The United States, Mexico and Canada will make a joint pledge tomorrow to draw half the continent’s power from non-emitting sources by 2025.

President Obama, President Enrique Peña Nieto of Mexico and Prime Minister Justin Trudeau of Canada will announce the ambitious target at the North American Leaders’ Summit in Ottawa, Ontario, which will also address security issues and other concerns to the continent’s three governments.

White House climate adviser Brian Deese described the pact as a sign of the growing bonds between the nations on climate and energy policies. He told reporters yesterday that the trio are cooperating more on those issues now than at any time in recent history.

“We find ourselves now at a moment where the alignment in terms of policy goals and focus on clean energy between our three countries is stronger than it has been in decades,” he said.

The centerpiece of tomorrow’s announcement will be the new clean generation target. It calls for the continent’s power grid to draw 50 percent of its generation by 2025 from renewable energy, efficiency, nuclear power and fossil fuels with carbon capture and storage technology. The goal is continentwide, and it would require a steep increase in clean power and efficiency over the next nine years. Thirty-seven percent of North America’s overall power last year came from clean sources.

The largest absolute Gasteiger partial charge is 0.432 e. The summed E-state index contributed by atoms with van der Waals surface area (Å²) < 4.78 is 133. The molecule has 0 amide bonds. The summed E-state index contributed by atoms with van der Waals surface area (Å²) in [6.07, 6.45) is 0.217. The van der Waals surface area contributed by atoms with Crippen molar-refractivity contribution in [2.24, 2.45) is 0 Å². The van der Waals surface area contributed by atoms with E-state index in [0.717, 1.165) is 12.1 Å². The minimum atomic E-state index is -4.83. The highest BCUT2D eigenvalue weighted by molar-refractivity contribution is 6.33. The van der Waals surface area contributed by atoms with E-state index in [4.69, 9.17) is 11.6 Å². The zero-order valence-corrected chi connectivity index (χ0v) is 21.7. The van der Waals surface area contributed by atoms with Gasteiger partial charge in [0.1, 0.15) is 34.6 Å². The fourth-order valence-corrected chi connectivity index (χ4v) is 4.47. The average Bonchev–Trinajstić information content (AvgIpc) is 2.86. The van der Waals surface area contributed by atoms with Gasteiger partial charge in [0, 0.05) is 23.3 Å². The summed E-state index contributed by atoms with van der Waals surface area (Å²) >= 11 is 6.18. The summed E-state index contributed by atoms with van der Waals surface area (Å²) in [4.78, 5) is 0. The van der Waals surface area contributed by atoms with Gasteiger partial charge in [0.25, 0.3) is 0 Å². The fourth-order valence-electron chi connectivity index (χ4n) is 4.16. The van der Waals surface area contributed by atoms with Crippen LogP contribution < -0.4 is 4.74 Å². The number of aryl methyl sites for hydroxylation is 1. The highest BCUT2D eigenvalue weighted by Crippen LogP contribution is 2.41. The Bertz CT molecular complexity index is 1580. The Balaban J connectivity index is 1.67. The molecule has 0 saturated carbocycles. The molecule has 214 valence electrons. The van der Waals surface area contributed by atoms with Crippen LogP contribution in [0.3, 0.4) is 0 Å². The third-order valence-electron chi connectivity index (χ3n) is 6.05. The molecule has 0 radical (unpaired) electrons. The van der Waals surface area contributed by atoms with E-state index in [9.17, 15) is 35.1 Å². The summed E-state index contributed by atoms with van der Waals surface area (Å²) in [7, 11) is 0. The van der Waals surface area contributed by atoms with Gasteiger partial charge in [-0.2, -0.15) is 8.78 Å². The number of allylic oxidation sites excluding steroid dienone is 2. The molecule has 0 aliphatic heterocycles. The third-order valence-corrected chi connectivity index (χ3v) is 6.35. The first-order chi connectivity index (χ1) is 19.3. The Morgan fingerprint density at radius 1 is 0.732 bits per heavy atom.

Deese noted that the three countries have made pledges toward last year’s landmark climate agreement forged in Paris, and meeting or exceeding those targets would require a substantial shift in power sourcing.

“We believe that this is an aggressive goal, but for all three countries one that we believe is achievable continentwide, and it’s supported by domestic policies in all three countries,” Deese said.

National policies drive low-carbon grids

Last December, Mexico enacted an Energy Transition Law that aimed to improve efficiency and bring more green power online. Trudeau’s new government in Canada is formulating a national climate plan out of the patchwork of carbon and clean energy policies already enacted by provinces. The pan-Canadian strategy that Environment and Climate Minister Catherine McKenna must cobble together and present to Trudeau this autumn is expected to include a carbon price.

In the United States, Deese said, the Clean Power Plan will be the “central component” to meeting the goals, but he said other policies—including federal tax incentives for renewables—will help, too.

The federal production tax credit and investment tax credit will promote renewables while the Clean Power Plan faces litigation and is stalled under a Supreme Court stay, Deese argued.